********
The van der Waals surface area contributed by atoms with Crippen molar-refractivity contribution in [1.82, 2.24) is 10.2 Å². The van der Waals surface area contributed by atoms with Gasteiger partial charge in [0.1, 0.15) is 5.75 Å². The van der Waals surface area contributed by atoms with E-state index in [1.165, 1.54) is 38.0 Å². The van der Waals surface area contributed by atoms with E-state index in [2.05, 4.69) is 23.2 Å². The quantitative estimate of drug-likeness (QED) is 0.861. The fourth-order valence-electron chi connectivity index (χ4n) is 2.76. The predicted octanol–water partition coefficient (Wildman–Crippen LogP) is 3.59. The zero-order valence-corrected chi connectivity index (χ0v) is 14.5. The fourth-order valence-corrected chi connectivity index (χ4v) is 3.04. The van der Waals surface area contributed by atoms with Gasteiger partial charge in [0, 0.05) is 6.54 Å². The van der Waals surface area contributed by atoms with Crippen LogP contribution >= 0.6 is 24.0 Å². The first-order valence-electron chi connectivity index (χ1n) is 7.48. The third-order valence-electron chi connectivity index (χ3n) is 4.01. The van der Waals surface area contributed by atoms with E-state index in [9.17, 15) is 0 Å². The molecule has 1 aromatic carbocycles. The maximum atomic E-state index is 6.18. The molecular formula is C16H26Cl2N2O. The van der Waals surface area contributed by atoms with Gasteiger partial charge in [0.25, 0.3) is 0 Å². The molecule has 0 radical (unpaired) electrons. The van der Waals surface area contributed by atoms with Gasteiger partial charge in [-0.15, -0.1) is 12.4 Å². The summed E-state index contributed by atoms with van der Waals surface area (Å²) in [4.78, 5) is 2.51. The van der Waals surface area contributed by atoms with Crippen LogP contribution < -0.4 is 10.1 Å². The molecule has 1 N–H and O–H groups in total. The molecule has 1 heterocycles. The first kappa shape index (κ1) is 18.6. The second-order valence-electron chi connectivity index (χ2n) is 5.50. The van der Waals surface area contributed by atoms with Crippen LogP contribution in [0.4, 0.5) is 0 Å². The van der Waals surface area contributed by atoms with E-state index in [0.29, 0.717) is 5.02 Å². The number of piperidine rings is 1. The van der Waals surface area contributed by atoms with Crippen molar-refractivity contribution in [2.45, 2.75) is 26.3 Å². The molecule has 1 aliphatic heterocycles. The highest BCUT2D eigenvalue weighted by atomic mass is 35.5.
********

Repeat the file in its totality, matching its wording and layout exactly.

The van der Waals surface area contributed by atoms with Crippen molar-refractivity contribution in [1.82, 2.24) is 10.2 Å². The van der Waals surface area contributed by atoms with Gasteiger partial charge in [0.1, 0.15) is 5.75 Å². The van der Waals surface area contributed by atoms with E-state index in [1.165, 1.54) is 38.0 Å². The van der Waals surface area contributed by atoms with E-state index in [2.05, 4.69) is 23.2 Å². The quantitative estimate of drug-likeness (QED) is 0.861. The fourth-order valence-electron chi connectivity index (χ4n) is 2.76. The predicted octanol–water partition coefficient (Wildman–Crippen LogP) is 3.59. The zero-order valence-corrected chi connectivity index (χ0v) is 14.5. The fourth-order valence-corrected chi connectivity index (χ4v) is 3.04. The van der Waals surface area contributed by atoms with Gasteiger partial charge in [0, 0.05) is 6.54 Å². The van der Waals surface area contributed by atoms with Crippen LogP contribution >= 0.6 is 24.0 Å². The first-order valence-electron chi connectivity index (χ1n) is 7.48. The third-order valence-electron chi connectivity index (χ3n) is 4.01. The van der Waals surface area contributed by atoms with E-state index in [9.17, 15) is 0 Å². The molecule has 1 aromatic carbocycles. The maximum atomic E-state index is 6.18. The molecular formula is C16H26Cl2N2O. The van der Waals surface area contributed by atoms with Gasteiger partial charge in [0.25, 0.3) is 0 Å². The molecule has 0 radical (unpaired) electrons. The van der Waals surface area contributed by atoms with Gasteiger partial charge in [-0.15, -0.1) is 12.4 Å². The summed E-state index contributed by atoms with van der Waals surface area (Å²) in [4.78, 5) is 2.51. The van der Waals surface area contributed by atoms with Crippen LogP contribution < -0.4 is 10.1 Å². The molecule has 1 N–H and O–H groups in total. The molecule has 1 heterocycles. The first kappa shape index (κ1) is 18.6. The second-order valence-electron chi connectivity index (χ2n) is 5.50. The van der Waals surface area contributed by atoms with Crippen LogP contribution in [0.4, 0.5) is 0 Å². The van der Waals surface area contributed by atoms with E-state index in [0.29, 0.717) is 5.02 Å². The number of piperidine rings is 1. The van der Waals surface area contributed by atoms with Crippen molar-refractivity contribution in [2.45, 2.75) is 26.3 Å². The molecule has 1 aliphatic heterocycles. The highest BCUT2D eigenvalue weighted by atomic mass is 35.5.